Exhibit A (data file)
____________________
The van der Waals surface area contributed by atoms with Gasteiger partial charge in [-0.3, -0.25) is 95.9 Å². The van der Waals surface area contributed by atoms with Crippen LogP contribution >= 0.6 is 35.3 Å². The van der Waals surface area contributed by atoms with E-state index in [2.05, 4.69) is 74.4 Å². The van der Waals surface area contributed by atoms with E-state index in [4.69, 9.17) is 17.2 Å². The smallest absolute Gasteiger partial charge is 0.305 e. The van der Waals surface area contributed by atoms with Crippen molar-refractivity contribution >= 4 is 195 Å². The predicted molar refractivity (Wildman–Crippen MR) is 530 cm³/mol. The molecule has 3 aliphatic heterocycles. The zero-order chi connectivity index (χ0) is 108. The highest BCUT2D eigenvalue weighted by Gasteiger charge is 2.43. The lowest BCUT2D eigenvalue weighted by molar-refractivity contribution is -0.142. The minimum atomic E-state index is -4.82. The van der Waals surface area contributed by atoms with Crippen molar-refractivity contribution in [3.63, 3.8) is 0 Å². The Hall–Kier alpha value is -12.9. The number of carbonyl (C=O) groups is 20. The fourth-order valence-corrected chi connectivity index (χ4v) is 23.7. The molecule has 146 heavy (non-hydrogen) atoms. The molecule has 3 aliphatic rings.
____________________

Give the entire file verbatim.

The van der Waals surface area contributed by atoms with Gasteiger partial charge in [-0.3, -0.25) is 95.9 Å². The van der Waals surface area contributed by atoms with Crippen LogP contribution >= 0.6 is 35.3 Å². The van der Waals surface area contributed by atoms with E-state index in [2.05, 4.69) is 74.4 Å². The van der Waals surface area contributed by atoms with E-state index in [4.69, 9.17) is 17.2 Å². The smallest absolute Gasteiger partial charge is 0.305 e. The van der Waals surface area contributed by atoms with Crippen molar-refractivity contribution >= 4 is 195 Å². The predicted molar refractivity (Wildman–Crippen MR) is 530 cm³/mol. The molecule has 3 aliphatic heterocycles. The zero-order chi connectivity index (χ0) is 108. The highest BCUT2D eigenvalue weighted by Gasteiger charge is 2.43. The lowest BCUT2D eigenvalue weighted by molar-refractivity contribution is -0.142. The minimum atomic E-state index is -4.82. The van der Waals surface area contributed by atoms with Crippen molar-refractivity contribution in [3.63, 3.8) is 0 Å². The Hall–Kier alpha value is -12.9. The number of carbonyl (C=O) groups is 20. The fourth-order valence-corrected chi connectivity index (χ4v) is 23.7. The molecule has 146 heavy (non-hydrogen) atoms. The molecule has 3 aliphatic rings.